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Auchentoshan is a peculiar distillery in Scottish terms being the only constant exponent of the triple distillation method, which is more commonly associated with the Irish whiskey industry. How this...
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Auchentoshan is a peculiar distillery in Scottish terms being the only constant exponent of the triple distillation method, which is more commonly associated with the Irish whiskey industry. How this came about at the distillery is lost to the annals of time. Sadly, the definitive resource of Alfred Barnard and his voyage across distilleries during the 1880’s, revealed that there were only 2 stills on the site and the mystery continues.
Simply stated triple distillation involves an extra step beyond those commonly used by Scottish distilleries and was likely influenced by the proximity of the distillery to Ireland. Triple distillation by its nature produces a higher alcohol strength, but a lighter purer spirit at the expense of heavy components in the liquid that are sacrificed. The only other specific Scottish triple distillation sometimes takes place at Springbank distillery when they are producing Hazelburn. Whereas a small selection of old distilleries may use a hybrid of such methods to distil more than twice such as Mortlach, Springbank and Benrinnes; these are due to historical approaches to their distillation that has created a distinctive character in each case, which cannot be replicated by other means.
Auchentoshan means the corner of the field and it is one of the few remaining Lowland distilleries from this period with their number soon to swell thanks to the recent whisky boom. Originally most of the Lowland distilleries practiced triple distillation, but over time adopted the more common Scottish approach. The distillery is located west of Glasgow, at Dalmuir which is on the outskirts of Clydebank and easily accessible from the A82 road. It’s a very picturesque distillery, situated in maintained grounds and offers an engaging tour with a well-stocked distillery shop and the recommended option to bottle your own from the nearby warehouse.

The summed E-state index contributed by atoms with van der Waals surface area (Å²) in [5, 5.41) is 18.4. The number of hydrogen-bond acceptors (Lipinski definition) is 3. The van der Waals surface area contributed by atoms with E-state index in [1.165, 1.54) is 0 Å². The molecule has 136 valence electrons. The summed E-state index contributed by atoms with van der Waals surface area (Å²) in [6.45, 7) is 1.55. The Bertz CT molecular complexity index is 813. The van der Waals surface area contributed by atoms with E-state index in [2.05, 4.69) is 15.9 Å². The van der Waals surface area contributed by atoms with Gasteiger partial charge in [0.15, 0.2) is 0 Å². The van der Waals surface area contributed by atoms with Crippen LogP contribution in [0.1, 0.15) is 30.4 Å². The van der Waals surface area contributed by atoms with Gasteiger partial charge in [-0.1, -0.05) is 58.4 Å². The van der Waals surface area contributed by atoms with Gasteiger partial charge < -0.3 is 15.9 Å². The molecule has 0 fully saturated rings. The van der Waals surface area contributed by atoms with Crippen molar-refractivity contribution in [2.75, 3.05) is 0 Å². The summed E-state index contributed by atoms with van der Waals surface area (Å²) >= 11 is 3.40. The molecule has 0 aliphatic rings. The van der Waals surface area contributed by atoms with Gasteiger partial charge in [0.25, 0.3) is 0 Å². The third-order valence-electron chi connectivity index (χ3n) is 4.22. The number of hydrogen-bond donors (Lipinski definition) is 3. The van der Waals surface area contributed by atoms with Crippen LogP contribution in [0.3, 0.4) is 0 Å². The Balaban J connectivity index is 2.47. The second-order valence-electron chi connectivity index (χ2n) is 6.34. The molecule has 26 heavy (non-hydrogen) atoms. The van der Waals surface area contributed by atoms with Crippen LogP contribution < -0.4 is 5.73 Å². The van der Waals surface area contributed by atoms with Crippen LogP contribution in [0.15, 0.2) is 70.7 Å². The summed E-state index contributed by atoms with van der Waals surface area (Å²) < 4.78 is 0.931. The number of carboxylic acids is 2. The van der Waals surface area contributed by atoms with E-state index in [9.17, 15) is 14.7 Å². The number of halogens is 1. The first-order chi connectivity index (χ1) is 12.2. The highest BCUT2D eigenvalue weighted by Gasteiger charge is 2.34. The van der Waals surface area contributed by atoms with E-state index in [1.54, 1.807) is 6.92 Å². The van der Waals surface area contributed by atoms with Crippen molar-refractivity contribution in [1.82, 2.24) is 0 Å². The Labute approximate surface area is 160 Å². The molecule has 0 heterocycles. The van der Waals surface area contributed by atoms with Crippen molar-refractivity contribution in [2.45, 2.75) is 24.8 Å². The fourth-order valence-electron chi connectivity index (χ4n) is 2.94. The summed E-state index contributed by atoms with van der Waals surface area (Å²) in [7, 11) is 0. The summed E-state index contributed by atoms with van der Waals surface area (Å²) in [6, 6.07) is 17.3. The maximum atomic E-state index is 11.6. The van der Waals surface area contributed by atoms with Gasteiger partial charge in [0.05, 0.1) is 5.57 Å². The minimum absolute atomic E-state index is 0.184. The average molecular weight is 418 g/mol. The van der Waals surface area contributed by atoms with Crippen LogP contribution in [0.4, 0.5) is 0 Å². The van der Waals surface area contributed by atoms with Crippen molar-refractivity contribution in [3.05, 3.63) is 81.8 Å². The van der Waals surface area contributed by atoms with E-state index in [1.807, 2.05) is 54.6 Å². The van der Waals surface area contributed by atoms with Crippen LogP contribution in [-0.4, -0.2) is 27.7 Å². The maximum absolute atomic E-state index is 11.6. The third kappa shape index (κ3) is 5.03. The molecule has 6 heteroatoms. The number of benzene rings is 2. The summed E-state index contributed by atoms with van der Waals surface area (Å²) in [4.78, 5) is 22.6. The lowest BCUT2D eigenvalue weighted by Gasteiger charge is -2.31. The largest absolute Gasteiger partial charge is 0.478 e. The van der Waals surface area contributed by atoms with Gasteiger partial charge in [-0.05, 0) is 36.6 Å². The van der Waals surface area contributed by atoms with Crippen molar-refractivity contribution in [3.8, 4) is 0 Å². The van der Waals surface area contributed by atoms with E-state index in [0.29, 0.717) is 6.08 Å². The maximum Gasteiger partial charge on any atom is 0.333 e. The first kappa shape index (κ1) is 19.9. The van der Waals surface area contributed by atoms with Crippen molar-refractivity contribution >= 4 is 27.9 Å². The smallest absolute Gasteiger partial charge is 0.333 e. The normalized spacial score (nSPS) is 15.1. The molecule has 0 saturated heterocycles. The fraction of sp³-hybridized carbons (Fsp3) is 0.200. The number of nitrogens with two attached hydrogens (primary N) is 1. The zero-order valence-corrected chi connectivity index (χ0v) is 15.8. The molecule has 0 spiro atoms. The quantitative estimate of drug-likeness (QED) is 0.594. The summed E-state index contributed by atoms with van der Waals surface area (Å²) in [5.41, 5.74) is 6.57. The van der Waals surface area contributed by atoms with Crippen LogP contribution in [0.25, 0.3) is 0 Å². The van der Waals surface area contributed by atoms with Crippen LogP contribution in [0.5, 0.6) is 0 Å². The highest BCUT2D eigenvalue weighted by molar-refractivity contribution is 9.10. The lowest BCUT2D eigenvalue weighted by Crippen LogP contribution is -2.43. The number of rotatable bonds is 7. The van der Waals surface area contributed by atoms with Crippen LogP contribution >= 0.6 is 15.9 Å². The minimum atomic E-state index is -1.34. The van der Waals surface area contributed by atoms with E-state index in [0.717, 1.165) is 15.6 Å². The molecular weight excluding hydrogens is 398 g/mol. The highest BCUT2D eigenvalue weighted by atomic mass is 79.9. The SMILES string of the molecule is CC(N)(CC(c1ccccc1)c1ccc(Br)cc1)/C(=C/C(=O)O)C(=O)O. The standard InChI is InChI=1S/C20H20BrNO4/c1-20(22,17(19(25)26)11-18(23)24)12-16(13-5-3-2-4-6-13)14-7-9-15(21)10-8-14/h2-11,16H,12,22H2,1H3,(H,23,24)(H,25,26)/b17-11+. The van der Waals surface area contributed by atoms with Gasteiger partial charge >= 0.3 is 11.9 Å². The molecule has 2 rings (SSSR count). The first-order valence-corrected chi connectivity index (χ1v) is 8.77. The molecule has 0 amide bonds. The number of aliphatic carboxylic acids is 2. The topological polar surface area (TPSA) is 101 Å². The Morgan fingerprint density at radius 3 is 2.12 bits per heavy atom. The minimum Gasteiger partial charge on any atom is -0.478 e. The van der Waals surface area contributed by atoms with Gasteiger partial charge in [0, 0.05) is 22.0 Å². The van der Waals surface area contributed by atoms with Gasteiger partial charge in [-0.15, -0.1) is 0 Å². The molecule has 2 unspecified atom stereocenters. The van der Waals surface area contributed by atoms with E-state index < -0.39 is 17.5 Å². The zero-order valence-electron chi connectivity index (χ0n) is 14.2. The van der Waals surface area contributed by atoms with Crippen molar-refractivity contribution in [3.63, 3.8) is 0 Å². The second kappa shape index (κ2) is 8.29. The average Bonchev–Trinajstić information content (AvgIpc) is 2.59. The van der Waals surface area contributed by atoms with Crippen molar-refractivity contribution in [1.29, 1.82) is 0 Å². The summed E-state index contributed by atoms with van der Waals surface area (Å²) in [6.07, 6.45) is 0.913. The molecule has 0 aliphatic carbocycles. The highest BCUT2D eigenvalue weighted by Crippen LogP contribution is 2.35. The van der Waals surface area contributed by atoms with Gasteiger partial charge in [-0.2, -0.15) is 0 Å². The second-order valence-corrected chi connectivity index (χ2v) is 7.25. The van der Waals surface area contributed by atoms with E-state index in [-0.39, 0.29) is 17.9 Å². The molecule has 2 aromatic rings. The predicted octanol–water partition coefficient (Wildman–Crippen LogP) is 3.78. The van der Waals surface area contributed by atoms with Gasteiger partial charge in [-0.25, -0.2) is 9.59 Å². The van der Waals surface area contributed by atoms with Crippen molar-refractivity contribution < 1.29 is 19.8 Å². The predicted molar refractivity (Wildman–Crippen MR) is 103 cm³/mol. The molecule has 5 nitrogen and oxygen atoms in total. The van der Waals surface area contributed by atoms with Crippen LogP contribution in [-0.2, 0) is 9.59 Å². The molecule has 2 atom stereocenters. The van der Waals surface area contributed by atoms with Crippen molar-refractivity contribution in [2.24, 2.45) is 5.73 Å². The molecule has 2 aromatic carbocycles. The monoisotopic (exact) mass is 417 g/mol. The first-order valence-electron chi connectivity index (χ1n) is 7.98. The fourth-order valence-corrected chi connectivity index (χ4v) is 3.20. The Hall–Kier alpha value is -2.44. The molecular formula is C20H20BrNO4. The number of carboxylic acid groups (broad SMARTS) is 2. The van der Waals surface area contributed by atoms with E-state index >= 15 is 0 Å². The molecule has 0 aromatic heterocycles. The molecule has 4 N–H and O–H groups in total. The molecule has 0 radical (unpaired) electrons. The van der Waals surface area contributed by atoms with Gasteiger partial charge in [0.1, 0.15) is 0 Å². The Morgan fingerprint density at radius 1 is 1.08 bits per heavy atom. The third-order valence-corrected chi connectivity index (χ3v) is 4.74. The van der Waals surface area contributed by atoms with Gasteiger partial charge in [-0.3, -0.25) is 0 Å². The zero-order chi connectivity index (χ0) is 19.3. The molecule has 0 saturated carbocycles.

The exact date of the foundation of the distillery varies but 1823 is quoted and it originally started out as Duntocher distillery. What is likely is that an illegal distillery was in operation on the site prior to the arrival of the Excise Act. Quite often these illicit distillers selected the best site possible not just for avoiding detection but also an excellent water source and access to barley. The distillery remained in hands of local businessmen (initially a corn merchant, followed by a farmer, then a fisherman) before a Glasgow spirit merchant took over in 1903.
Being situated near the Clyde which was a major hub of industrialisation for Great Britain including ship building during the 2nd World War, meant that Auchentoshan came under fire from above. Several warehouses were destroyed by bombing in 1941 and the large pond to the rear of the distillery was created thanks to a stray bomb. Rebuilt, the distillery changed hands several times, experiencing refurbishment in 1969 before coming under the ownership of Morrison Bowmore in 1984 that marked another period of improvements. This company was acquired by Japanese giant Suntory in 1994 and today it retains ownership of Auchentoshan, Bowmore and Glen Garioch. Their purchase of Beam Inc. during 2014 for the modest fee of $16 billion, added the distilleries of Ardmore and Laphroaig to their portfolio.
Together the wash, intermediate and spirit still worth in harmony to produce around 2 million litres annually for an increasingly popular whisky but the distillery does not run at full capacity currently. Most of this is kept for the single malt market and it’s expanding range of bottlings with the distillery also strongly supported by the independent bottlers. Auchentoshan is unpeated making its whiskies very approachable with a light bodied emphasis, but enough subtleties to showcase Lowland fruits and a refined smoothness. An extensive core range is available with various age statements and no age expressions that highlight different aspects of the triple distilled spirit. The Three Wood is a particular highlight combing ex-bourbon barrel maturation with a sherry cask finish to good effect